Before the last 50,000 years, the world was full of large animals, or megafauna. Giant armadillos and ground sloths were found across the Americas while rhinoceros-sized marsupials roamed Australia. Elephants (and elephant-like animals) were far more diverse and widespread than they are today, as were rhinoceroses. In the time since, however, there have been numerous extinctions of megafauna, with only a vanishing remnant of the original variety surviving to the present day. Surviving large animals might have benefitted from lower competition, but it is also possible that they have suffered reductions as part of the same process that eventually led to the extinction of other larger animals. Climate change and human activity have been considered the main potential culprits in the megafauna extinctions, and so the question also arises of how these factors might have affected surviving species.
In answering such questions, the study of fossils has been used extensively for uncovering features of past ecosystems, the forces that shaped them and the histories of the inhabitant species. However, the level of detail that fossil records provide is often limited due to the number of epochs with adequate data, as well as varying specimen availability for different species and localities. In recent decades, the advancement of DNA sequencing technology has resulted in the accumulation of a novel type of biological record: high-quality genomic sequence data. Each nucleotide position in a contemporary genome has its own evolutionary history that spans millions of years in the past. With three billion of such positions in an average mammalian genome, the nucleotide variation present in a genome forms a detailed and biologically maintained record of a species’ history.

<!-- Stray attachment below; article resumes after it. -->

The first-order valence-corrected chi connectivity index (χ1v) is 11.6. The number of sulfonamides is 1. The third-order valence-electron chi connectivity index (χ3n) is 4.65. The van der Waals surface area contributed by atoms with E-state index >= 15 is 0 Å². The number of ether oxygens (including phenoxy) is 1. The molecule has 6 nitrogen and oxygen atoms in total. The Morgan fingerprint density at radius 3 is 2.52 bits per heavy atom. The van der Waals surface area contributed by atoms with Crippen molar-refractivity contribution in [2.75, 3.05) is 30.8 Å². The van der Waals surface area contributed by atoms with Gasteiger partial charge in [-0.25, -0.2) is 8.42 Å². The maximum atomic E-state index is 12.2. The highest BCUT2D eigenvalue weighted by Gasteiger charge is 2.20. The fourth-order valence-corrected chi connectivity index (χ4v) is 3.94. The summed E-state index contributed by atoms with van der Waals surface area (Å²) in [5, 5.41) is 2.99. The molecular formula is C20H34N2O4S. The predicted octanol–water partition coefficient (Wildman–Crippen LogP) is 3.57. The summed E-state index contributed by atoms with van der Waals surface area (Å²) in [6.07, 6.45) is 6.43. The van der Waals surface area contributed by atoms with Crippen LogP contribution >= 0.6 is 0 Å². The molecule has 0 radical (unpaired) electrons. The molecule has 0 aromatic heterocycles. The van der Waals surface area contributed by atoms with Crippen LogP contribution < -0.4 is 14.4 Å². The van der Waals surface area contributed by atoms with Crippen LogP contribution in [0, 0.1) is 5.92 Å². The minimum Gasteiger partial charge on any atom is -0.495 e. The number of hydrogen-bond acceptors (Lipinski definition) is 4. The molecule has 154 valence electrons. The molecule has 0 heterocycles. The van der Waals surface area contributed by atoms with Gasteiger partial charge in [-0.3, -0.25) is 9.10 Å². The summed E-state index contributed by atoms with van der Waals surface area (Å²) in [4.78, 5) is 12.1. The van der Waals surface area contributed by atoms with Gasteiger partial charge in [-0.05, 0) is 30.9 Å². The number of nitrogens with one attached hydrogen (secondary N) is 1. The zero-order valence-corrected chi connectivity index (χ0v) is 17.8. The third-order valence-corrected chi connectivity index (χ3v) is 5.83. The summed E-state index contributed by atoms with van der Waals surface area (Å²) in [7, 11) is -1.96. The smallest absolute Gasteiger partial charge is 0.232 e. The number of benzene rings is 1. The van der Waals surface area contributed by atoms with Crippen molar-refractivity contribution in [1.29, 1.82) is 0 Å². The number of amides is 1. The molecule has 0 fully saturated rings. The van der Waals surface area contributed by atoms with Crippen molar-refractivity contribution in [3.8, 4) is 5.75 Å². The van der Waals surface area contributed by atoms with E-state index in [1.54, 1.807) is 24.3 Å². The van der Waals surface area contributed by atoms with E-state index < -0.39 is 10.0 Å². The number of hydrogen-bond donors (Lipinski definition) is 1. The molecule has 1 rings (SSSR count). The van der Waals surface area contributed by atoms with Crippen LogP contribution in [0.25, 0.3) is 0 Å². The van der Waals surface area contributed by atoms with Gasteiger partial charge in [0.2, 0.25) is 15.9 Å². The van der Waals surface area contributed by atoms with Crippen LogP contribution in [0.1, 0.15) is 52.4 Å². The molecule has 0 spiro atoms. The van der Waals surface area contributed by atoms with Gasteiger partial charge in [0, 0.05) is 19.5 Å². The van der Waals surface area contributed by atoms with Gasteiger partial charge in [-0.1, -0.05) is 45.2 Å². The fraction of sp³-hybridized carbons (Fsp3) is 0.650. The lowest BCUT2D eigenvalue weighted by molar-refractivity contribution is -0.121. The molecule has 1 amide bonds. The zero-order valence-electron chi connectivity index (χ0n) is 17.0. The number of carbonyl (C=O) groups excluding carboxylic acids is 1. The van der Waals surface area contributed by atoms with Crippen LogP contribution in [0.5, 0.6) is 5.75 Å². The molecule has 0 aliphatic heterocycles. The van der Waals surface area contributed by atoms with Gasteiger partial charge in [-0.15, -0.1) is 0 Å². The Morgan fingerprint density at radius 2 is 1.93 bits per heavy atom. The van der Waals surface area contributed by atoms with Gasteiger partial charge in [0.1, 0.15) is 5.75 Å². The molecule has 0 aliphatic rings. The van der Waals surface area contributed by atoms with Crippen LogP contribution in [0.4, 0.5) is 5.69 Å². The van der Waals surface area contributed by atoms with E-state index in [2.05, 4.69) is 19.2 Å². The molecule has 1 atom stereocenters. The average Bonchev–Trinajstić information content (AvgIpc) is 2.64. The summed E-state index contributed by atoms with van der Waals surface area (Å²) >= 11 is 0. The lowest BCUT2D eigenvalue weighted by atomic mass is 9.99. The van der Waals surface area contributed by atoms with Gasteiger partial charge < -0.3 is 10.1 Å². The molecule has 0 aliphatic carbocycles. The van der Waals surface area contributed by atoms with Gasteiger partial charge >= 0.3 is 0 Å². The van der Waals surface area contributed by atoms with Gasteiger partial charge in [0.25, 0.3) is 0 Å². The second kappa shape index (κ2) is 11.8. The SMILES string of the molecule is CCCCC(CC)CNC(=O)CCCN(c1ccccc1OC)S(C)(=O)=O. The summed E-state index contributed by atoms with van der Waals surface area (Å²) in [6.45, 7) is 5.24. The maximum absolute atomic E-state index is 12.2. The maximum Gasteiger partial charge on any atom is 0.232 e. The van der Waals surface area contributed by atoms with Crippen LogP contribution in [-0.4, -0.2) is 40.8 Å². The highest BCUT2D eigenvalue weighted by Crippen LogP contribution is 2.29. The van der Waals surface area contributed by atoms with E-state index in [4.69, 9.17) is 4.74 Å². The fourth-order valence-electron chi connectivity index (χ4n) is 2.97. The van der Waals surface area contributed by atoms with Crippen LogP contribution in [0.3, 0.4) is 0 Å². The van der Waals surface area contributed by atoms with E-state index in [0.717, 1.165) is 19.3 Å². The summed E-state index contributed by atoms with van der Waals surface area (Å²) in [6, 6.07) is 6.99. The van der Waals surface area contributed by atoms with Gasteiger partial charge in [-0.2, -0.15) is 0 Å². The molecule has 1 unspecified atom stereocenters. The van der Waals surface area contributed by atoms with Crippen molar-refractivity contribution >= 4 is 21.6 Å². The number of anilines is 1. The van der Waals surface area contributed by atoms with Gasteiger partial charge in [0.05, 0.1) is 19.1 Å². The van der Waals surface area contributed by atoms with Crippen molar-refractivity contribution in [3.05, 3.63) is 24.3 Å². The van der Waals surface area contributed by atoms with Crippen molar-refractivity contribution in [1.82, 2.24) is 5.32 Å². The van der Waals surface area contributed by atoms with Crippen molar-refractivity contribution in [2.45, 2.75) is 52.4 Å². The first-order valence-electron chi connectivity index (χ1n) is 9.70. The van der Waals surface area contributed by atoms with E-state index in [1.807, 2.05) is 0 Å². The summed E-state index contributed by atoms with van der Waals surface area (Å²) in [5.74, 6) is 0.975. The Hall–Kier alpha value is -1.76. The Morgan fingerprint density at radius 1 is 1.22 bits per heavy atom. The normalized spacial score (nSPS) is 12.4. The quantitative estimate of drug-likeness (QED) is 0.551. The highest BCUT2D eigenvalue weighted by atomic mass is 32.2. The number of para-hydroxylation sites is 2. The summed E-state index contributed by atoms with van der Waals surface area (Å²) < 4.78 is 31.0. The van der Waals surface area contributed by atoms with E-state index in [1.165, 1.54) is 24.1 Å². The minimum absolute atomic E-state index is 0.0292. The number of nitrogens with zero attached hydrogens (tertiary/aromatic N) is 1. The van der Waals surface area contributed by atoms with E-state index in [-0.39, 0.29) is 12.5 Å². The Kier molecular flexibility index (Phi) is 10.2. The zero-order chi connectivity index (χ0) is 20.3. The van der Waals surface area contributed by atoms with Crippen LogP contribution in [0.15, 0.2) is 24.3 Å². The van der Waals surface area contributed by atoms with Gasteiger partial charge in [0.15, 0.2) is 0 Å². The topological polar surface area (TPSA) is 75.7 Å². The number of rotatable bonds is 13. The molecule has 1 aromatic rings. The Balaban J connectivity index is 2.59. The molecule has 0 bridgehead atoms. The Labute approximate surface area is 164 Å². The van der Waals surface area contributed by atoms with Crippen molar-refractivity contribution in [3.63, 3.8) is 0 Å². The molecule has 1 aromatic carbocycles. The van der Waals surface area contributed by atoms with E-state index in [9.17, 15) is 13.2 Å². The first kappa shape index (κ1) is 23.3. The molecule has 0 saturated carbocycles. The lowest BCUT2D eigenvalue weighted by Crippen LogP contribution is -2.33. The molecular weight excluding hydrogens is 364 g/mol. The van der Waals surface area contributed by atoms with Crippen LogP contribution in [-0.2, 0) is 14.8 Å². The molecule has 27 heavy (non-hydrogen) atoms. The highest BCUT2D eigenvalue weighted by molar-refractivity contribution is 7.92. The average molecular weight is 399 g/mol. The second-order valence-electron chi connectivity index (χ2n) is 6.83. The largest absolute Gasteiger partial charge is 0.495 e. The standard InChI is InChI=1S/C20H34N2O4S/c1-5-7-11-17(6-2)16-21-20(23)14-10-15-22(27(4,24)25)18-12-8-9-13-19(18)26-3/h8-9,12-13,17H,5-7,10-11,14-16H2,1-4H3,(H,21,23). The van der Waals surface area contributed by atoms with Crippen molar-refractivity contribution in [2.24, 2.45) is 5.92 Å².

Unlike the fossil record, a species’ genome represents a continuum of biological variation that is shaped by the accumulation of mutations, each occurring at a specific time in the past and during a specific evolutionary context - in our study, the context of interest is the population size of a species. Given the richness of genomic data and methodological advancements in population genetics, it is now possible to use the distribution of nucleotide variation along the genome to reconstruct population size dynamics of a species up to several million years into the past. In an effort to characterize the history of the surviving megafaunal component of our planet, we shed light on past population size trajectories of 139 living megafauna species.
While the megafauna extinction event of the late-Quaternary might have provided competitive release to the surviving species, genome-based population size trajectories of extant megafauna show that such a scenario was never realized. On the contrary, a period between 32,000 and 76,000 years ago marks the onset of a global decline in population size for the majority of megafauna that survived to present time. The decline of extant megafauna during this period therefore mirrors the late-Quaternary extinction event, implying that megafaunal impoverishment of our biosphere was a coupled process of extinction and population size reduction of survivors.
The cause of megafauna decline has always been a source of heated scientific debate. We set out to test the two main hypotheses - climate-induced change of megafauna population sizes and the correspondence of megafauna decline with human arrival to specific landmasses. We found that megafauna decline is considerably better explained by human predictors than climatic conditions. Even when we simultaneously considered climate and human predictors, human-only models largely outperformed models that contained both predictor types. We concluded that humans have been a major driver of megafauna population sizes for at least 50,000 years.
The consequences of the late-Quaternary megafauna decline are extensive. When considering the census loss of extant and extinct megafauna, we estimate that over one billion individuals have been lost across the global megafauna community, with only 80 million individuals remaining today. As a consequence, the amount of biomass and energy contribution of megafauna species have been reduced by approximately 95% during the last 50,000 years, likely causing major restructuring of ecosystems at a global scale. Given that a large fraction of surviving megafauna are currently threatened with extinction, the opportunity to restore their ecological function is rapidly diminishing. Coordination of global efforts of species conservation and trophic rewilding are therefore urgently needed to mitigate the loss of megafauna diversity and restore the crucial ecological functions they perform throughout the biosphere.